Sunday, 22 January 2012

How to be a programmer

It's all in the title really. How to be a programmer: a short, comprehensive, and personal summary is a short essay by Robert L. Read on how to be a programmer. It covers beginner, intermediate and advanced skills and breaks each one down into smaller areas such as personal skills, team skills, judgement etc. Each of these is broken down even further into specific skills.

I really enjoyed reading the essay and would recommend it to any programmer. It's not going to take you days to wade through, it's packed full of practical information based on experience, it's concise and well written. If I ever manage to get somewhere close to the knowledge and experience of the author, I'll be happy.

I've knocked up a mind map of the essay in the hope that some of the important points will stick. To create it I used

Friday, 13 January 2012

Some thoughts on mocking

I find the mocking is one of the most tricky parts of unit testing. Where I work we use Moq which is a nice, simple mocking framework. It may not be as powerful as some of the commercial frameworks but it does the job. 

Roy Osherove suggests that a single unit test should only have one mock but often find myself creating several mocks. Perhaps the class under test has too many dependencies or perhaps I'm creating mocks where they are not needed or perhaps it's simply due to the limitations of the mocking framework. Whichever it is I'd like to get it clear in my head. Take the following example, it has three types of call that you're likely to mock when unit testing a method:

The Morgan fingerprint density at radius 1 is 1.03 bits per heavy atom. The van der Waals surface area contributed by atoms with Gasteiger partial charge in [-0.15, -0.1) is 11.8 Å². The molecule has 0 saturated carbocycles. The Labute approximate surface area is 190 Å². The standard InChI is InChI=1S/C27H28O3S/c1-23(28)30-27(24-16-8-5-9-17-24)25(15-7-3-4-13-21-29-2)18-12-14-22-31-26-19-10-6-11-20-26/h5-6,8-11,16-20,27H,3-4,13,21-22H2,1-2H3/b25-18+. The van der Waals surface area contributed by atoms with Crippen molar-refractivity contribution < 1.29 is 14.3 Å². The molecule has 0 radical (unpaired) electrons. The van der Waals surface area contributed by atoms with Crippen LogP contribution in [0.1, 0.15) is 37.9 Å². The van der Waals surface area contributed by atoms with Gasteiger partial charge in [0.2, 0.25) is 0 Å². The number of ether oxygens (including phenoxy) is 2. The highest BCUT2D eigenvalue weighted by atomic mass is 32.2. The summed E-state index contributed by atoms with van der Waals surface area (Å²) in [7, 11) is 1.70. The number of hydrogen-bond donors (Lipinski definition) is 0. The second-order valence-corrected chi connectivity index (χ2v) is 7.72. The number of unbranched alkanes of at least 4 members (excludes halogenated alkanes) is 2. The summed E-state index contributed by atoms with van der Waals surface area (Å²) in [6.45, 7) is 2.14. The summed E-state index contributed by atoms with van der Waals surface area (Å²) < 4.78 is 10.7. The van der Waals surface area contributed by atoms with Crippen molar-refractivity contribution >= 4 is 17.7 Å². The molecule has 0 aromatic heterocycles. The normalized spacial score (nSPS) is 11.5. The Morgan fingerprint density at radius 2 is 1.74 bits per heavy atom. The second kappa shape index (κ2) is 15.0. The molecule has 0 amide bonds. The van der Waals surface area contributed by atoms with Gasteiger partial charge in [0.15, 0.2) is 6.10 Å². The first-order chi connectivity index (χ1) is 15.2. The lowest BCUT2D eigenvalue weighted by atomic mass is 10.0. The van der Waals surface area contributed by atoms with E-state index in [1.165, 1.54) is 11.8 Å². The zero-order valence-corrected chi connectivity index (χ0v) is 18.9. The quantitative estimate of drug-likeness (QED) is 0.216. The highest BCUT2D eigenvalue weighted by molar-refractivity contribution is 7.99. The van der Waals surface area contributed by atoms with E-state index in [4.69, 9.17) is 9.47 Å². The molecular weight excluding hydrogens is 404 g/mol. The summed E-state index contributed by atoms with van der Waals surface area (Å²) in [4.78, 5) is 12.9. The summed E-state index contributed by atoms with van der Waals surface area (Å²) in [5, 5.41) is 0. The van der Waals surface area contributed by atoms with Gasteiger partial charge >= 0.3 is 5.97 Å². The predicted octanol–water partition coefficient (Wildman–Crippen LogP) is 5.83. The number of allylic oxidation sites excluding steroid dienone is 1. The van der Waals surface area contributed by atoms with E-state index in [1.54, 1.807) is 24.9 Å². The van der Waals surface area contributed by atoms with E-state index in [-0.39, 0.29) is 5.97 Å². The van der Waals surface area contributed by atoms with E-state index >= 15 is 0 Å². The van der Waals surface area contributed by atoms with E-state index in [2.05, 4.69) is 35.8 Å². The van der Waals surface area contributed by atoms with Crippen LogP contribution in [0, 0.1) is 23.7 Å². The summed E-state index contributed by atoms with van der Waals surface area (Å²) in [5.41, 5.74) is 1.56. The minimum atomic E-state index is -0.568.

public void DoSomeStuff(User user) 
   this.VerifySomeImportantThings(user);                                // 1
   int returnValue = someRepository.GetImportantValue();      // 2                                 
   someRespository.Save(user);                                                 // 3

  1. Methods called on the same class under test always have to be mocked when using Moq because you have to tell the framework not to call their code. Also if they were tested it would be duplication as there should be separate unit tests for those methods
  2. Method calls on dependencies which return a value only need to be mocked if you care about the return value or any exceptions thrown
  3. Method calls on dependencies which do not return a value only need to be mocked if exceptions need to be tested